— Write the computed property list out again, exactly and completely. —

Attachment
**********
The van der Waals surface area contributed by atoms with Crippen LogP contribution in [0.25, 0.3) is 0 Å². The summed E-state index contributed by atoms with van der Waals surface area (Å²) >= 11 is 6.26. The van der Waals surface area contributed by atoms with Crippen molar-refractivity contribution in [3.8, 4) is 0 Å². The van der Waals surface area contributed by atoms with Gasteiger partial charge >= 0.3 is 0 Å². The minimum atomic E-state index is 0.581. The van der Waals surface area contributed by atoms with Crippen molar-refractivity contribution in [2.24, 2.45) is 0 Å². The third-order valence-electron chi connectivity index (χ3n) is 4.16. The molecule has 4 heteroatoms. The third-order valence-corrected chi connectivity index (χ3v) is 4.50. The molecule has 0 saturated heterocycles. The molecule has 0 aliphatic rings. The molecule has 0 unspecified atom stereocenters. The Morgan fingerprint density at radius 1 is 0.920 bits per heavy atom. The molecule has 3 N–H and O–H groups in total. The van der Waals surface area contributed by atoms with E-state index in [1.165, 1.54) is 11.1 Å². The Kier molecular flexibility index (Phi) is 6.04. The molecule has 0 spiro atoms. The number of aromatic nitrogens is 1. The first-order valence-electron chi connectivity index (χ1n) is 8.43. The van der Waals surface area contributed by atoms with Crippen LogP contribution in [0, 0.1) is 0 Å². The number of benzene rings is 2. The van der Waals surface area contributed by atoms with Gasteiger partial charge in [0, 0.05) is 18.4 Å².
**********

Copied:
The van der Waals surface area contributed by atoms with Crippen LogP contribution in [0.25, 0.3) is 0 Å². The summed E-state index contributed by atoms with van der Waals surface area (Å²) >= 11 is 6.26. The van der Waals surface area contributed by atoms with Crippen molar-refractivity contribution in [3.8, 4) is 0 Å². The van der Waals surface area contributed by atoms with Gasteiger partial charge >= 0.3 is 0 Å². The minimum atomic E-state index is 0.581. The van der Waals surface area contributed by atoms with Crippen molar-refractivity contribution in [2.24, 2.45) is 0 Å². The third-order valence-electron chi connectivity index (χ3n) is 4.16. The molecule has 4 heteroatoms. The third-order valence-corrected chi connectivity index (χ3v) is 4.50. The molecule has 0 saturated heterocycles. The molecule has 0 aliphatic rings. The molecule has 0 unspecified atom stereocenters. The Morgan fingerprint density at radius 1 is 0.920 bits per heavy atom. The molecule has 3 N–H and O–H groups in total. The van der Waals surface area contributed by atoms with E-state index in [1.165, 1.54) is 11.1 Å². The Kier molecular flexibility index (Phi) is 6.04. The molecule has 0 spiro atoms. The number of aromatic nitrogens is 1. The first-order valence-electron chi connectivity index (χ1n) is 8.43. The van der Waals surface area contributed by atoms with Crippen LogP contribution in [0, 0.1) is 0 Å². The number of benzene rings is 2. The van der Waals surface area contributed by atoms with Gasteiger partial charge in [0, 0.05) is 18.4 Å².